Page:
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    I got a kick out of reading this thread again. I have come a long ways, since April. I did a lot of research, watched countless videos, read my how to book, many times, and e-mailed my mentor - maybe one thousand times (thank you for your support). I also figured out how to share photos - I think. You will have to let me know, if it worked. Any way - I have currently applied the sealer coat, and glassed the stems. I am now waiting to fiberglass the hull, with a football shaped piece, then a full sheet. I was going to do it today, but the humidity is too high. I made some mistakes, and the canoe is far from perfect - but, in my eyes - SHE IS PERFECT. Remember, I had to borrow all the tools, and have zero wood working experience, but love the water, adventure, and exploration. I'm super excited, just wait until you the she last few pics. I AM AMAZED!!! (Happy Fathers Day - to all the dads out there)

    https://picasaweb.google.com/lh/sredir?uname=113318878240838203274&target=ALBUM&id =5890090135801284177&authkey=Gv1sRgCITS3dzX8vKAWw& invite=CNja46YK&feat=email

    Last edited by Patchfly; 06-16-2013 at 10:14 AM.

  6. #46
    Looks awesome! That first canoe gives lots of memories and is quite an adventure in the learning curve. You've dome a great job, it looks super.! I usually wet out the football size piece and the main piece at the same time. I cut out the football piece and then carefully roll the main piece over it. If you aren't intending to use the canoe hard, if it's just going to be for lake paddling and not tripping or white water, the football piece isn't even needed. My latest one is ready to fiberglass, and I'm only putting one layer on the outside....it's my honeymoon canoe for the upcoming wedding, only gonna be used on lakes and gentle rivers.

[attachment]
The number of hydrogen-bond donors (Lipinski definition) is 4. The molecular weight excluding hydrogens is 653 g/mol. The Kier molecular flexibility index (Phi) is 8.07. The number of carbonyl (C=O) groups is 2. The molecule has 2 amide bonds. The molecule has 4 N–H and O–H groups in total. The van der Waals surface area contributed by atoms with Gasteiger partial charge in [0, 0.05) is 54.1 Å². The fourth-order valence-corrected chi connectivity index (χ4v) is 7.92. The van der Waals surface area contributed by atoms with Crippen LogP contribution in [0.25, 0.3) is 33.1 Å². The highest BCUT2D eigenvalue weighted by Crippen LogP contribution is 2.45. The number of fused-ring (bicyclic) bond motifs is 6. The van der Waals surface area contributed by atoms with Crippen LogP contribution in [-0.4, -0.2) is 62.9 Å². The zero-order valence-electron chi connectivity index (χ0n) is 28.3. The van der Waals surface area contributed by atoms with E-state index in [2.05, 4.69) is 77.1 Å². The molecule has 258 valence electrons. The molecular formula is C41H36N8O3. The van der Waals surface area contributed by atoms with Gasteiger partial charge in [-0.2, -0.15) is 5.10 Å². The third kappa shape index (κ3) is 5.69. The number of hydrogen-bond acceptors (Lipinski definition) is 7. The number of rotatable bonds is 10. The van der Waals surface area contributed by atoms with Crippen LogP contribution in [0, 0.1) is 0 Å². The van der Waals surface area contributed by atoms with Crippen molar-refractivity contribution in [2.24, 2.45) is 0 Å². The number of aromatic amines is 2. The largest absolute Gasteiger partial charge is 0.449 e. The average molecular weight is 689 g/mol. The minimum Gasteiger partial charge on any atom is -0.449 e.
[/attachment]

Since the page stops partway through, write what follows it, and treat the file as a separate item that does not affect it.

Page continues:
7. #47
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    Congrats, Patchfly.... it looks great!
    Take a course in good water and air; and in the eternal youth of Nature you may renew your own. Go quietly, alone; no harm will befall you. John Muir

  8. #48
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    Patch,

    It's looking pretty good!!
    Now get it glassed, off the forms and in the water.
    Anyplace special for the maiden voyage?

  9. #49
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    Wow! Patchfly, What a beautiful canoe! Of course it, would be hard to go wrong with that great little helper you have there. This next coming winter will you be making a canoe to fit your son? Very nice work.

    About that Gorilla Glue: the first time I used the stuff (who would have thought there were so many broke gorillas?) I went to their web site and read all about it. Now it sure goes on sticky and after a while is like a rock, but there is a point during the curing process where the foamed out bulge is faintly tacky and and can be popped off using just about anything. The foam has the consistency of popcorn and is very easy to remove. Now, I often get myself in trouble fiddling with things so I made a sample of the glue on a piece of scrap wood that I could test to determine when it was ready to "pop" off. Maybe you might try it on your next project.

    Best Wishes, Rob

  10. #50
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    Thanks - I still can't believe, I have done this and made it this far. I can't wait to glass it, and get it off the forms and start on the inside. Just need a low humidity day to glass the hull. As for maiden voyage, for starters, I'll probably take her to the canal, just to make sure she floats. If all goes well - I would have to imagine - ADK. Stripperguy - any ideas for the maiden voyage???

    Disclaimer - Don't use Gorilla Glue. haha